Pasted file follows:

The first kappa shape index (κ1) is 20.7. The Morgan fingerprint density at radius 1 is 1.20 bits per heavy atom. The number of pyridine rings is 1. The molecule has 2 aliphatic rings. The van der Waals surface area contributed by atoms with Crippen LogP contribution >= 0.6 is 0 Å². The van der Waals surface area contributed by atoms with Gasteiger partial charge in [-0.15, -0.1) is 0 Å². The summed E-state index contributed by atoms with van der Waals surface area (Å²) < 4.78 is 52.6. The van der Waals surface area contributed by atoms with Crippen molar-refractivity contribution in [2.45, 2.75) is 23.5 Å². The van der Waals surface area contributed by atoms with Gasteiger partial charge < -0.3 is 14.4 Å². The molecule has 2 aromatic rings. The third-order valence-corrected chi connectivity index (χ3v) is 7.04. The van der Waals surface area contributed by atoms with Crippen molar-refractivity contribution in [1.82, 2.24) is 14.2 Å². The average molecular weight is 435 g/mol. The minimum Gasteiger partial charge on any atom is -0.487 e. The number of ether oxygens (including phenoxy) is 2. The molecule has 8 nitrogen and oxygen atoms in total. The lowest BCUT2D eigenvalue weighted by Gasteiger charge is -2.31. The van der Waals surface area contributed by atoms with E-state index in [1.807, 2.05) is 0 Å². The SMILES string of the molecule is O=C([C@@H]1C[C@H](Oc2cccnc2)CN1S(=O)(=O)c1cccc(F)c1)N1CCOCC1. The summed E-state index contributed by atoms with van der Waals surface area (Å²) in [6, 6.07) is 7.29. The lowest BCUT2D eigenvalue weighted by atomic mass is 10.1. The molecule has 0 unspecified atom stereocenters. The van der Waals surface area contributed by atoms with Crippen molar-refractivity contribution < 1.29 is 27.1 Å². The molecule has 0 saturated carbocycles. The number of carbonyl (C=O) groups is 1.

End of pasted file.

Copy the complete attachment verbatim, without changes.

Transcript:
The first kappa shape index (κ1) is 20.7. The Morgan fingerprint density at radius 1 is 1.20 bits per heavy atom. The number of pyridine rings is 1. The molecule has 2 aliphatic rings. The van der Waals surface area contributed by atoms with Crippen LogP contribution >= 0.6 is 0 Å². The van der Waals surface area contributed by atoms with Gasteiger partial charge in [-0.15, -0.1) is 0 Å². The summed E-state index contributed by atoms with van der Waals surface area (Å²) < 4.78 is 52.6. The van der Waals surface area contributed by atoms with Crippen molar-refractivity contribution in [2.45, 2.75) is 23.5 Å². The van der Waals surface area contributed by atoms with Gasteiger partial charge < -0.3 is 14.4 Å². The molecule has 2 aromatic rings. The third-order valence-corrected chi connectivity index (χ3v) is 7.04. The van der Waals surface area contributed by atoms with Crippen molar-refractivity contribution in [1.82, 2.24) is 14.2 Å². The average molecular weight is 435 g/mol. The minimum Gasteiger partial charge on any atom is -0.487 e. The number of ether oxygens (including phenoxy) is 2. The molecule has 8 nitrogen and oxygen atoms in total. The lowest BCUT2D eigenvalue weighted by Gasteiger charge is -2.31. The van der Waals surface area contributed by atoms with E-state index in [1.807, 2.05) is 0 Å². The SMILES string of the molecule is O=C([C@@H]1C[C@H](Oc2cccnc2)CN1S(=O)(=O)c1cccc(F)c1)N1CCOCC1. The summed E-state index contributed by atoms with van der Waals surface area (Å²) in [6, 6.07) is 7.29. The lowest BCUT2D eigenvalue weighted by atomic mass is 10.1. The molecule has 0 unspecified atom stereocenters. The van der Waals surface area contributed by atoms with Crippen molar-refractivity contribution < 1.29 is 27.1 Å². The molecule has 0 saturated carbocycles. The number of carbonyl (C=O) groups is 1.